Scientists Who Contributed Monumentally to Scientific knowledge by their Pure or basic Research

Scientists Who Contributed Monumentally to Scientific knowledge by their Pure or basic Research

Some scientists who have contributed monumentally to scientific knowledge by their pure or basic research include:
  a.  Robert Boyle (1627 - 1691). He is regarded as the Father of Chemistry.  He is famous for his discoveries on the physics of gases.  
b.  Marcello  Malppghian (1628 - 1694). He has  been referred to as  the  ‘Father of Microscopy’. This is because of his numerous anatomical and botanical   investigations   with   the   newly   invented   microscope.   The malppghian layer in leaves of plants is named after him.
  c.  Christian Huygens (1629 - 1695). He was a reputed mathematician and  an astronomer. He built the first accurate pendulum clock. 
 d.  Robert Hooke (1635 - 1703). He made his  living as a surveyor and an architect. He was a research assistant to Boyle. He carried out various researches  in  biology  and  physics.  He  is  most   remembered   for   his microscopic discovery of the cells of plants. 
 e.  Isaac  Newton (1642 - 1727). He  was  a  brilliant  mathematician  and physicist. He is remembered  mainly for  his  laws  of  motion, and  the discovery of  the composite nature of white light using a sunbeam and a prism. 

f.  Michael  Faraday (1741  - 1867).  He  was  a  brilliant  physicist.  He  is remembered for his  discovery of  electricity in 1813 during a series  of deliberate researches with very simple apparatus.  On   the   other   hand,   the   production   of   steam   power,   a   technical development is the most important in the whole history of modern industrial  civilisation. This technical production proceeded without any help from pure or basic science. The   original incentive  for this invention was cormcmlyercial  and industrial.  That  is  how to solve the  problem of  pumping water  from  a mine.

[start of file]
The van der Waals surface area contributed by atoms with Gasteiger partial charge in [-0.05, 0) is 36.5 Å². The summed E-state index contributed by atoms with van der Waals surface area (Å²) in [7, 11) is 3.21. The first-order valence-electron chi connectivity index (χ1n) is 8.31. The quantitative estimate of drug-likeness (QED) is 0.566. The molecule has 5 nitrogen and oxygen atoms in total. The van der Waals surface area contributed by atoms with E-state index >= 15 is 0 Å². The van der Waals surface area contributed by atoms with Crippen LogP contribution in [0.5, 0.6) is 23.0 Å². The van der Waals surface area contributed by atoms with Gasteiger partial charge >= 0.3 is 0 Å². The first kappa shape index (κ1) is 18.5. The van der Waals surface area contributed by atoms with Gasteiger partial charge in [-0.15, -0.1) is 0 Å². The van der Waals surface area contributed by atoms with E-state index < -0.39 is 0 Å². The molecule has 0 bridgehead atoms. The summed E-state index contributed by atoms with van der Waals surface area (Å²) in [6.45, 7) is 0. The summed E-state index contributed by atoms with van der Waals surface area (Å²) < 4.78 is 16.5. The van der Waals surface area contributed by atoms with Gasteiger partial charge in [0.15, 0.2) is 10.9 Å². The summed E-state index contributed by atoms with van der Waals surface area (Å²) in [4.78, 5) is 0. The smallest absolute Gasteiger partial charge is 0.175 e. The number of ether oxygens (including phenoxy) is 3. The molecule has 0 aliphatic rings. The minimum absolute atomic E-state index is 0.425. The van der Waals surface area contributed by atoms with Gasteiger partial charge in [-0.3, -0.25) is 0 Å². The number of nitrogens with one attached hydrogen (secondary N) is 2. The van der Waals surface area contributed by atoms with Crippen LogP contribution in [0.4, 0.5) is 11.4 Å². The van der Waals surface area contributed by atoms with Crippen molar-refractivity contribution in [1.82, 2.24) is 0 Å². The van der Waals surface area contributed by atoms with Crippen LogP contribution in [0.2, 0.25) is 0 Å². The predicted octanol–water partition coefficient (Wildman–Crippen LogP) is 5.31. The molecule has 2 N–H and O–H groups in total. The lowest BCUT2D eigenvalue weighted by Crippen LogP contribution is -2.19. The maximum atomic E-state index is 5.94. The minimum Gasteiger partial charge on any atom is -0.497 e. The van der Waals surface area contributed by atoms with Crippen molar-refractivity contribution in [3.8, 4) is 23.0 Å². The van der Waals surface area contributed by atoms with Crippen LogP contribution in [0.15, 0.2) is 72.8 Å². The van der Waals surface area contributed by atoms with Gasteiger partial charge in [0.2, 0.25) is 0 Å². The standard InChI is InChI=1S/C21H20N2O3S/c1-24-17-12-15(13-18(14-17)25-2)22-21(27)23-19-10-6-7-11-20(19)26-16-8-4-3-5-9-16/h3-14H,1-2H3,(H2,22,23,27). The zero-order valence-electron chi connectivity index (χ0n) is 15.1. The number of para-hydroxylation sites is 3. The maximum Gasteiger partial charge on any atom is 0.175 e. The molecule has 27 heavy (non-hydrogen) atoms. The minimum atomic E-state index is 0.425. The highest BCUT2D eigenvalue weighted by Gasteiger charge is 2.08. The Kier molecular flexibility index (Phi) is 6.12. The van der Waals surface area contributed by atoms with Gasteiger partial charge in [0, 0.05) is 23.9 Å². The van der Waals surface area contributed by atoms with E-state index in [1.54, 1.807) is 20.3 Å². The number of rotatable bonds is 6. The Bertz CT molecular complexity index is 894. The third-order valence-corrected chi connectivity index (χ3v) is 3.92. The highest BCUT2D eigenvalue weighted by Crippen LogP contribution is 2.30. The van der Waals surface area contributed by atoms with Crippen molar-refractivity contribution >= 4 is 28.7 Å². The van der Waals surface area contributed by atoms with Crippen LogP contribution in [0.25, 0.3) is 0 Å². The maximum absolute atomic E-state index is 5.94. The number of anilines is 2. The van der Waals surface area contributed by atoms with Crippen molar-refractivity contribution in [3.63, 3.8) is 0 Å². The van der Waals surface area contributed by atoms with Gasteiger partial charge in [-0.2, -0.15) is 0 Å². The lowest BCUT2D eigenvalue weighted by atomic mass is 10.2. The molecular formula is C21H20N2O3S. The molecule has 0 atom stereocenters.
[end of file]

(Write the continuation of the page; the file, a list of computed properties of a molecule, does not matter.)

The only significant contribution form  theory was the invention  of  separatedcondenser   in 1764  by James  Watt (1736 -1819). Apart from this the steam engine was invented and improved by a succession of practical inventors without any training in mathematics or physics.  

  Invention is  an  outstanding feat emanating  from  science and technology. The claim is often made that modern industry depends on basic science for  its supply of  innovations. It is also said that the support of  pure science is justifiable because it would lead, eventually to economic benefits through improved industrial products or processes.  For  instance,  the   zip   used   to   fasten   a   piece   of  clothing,   especially  women’s  dresses  was   invented  by  W.  L.  Judson.  He  was   an  American  mechanical engineer. He applied for the first patent of his invention in 1891.  (The patent is an open letter from the government of  a country, conferring  the  sole  right  for  a  period  of  time  to make, use  or  sell  some  invention.)  Judson’s  invention was a unique one. He formed a company to try to make  and  market  a saleable product. But  the  company  failed after  a period of  twenty years. It took another  company called the Automatic Hook and Eye  Company and a  Swedish electric  engineer  called  G. Sundback (1913)  to  improve and finally come up with the essential design we know today. But  public acceptance of this new product only came in 1918.  Another  notable invention was that  of  antibiotics. The invention was  a  technical   innovation   that   sprang   directly   from   pure   or   basic   scientific  research. In 1928, Alexander  Fleming accidentally observed the effects  of  microorganisms (fungi)  named  Penicillium  on a bacterial  culture. He was deeply   interested in natural products   that could   kill bacteria. 

He immediately started research on the penicillium phenomena. Over  a period of  three to four  years, he extracted the active agent in the fungi, tested its action on animals and humans. He found out that it was not toxic to animals and humans. He published his results in a journal. But because Fleming was a   man   who   didn’t   like   publicity,   his   discovery  was   almost  completely ignored. Again, he didn’t  have the  money to isolate and purify the active agent   for   commercial   purposes.   Additionally,   he   didn’t   seek   publicity because   commercial   pharmacists   of   that   time   generally   considered   the concept of a non-toxic bactericide, a contradiction.  Ten years later in 1939, a group under Howard Florey and Ernest Chain began work on natural antibiotics. They came across Fleming’s  paper  in the literature  and soon  confirmed  Fleming’s  work  that  penicillin  was  highly effective.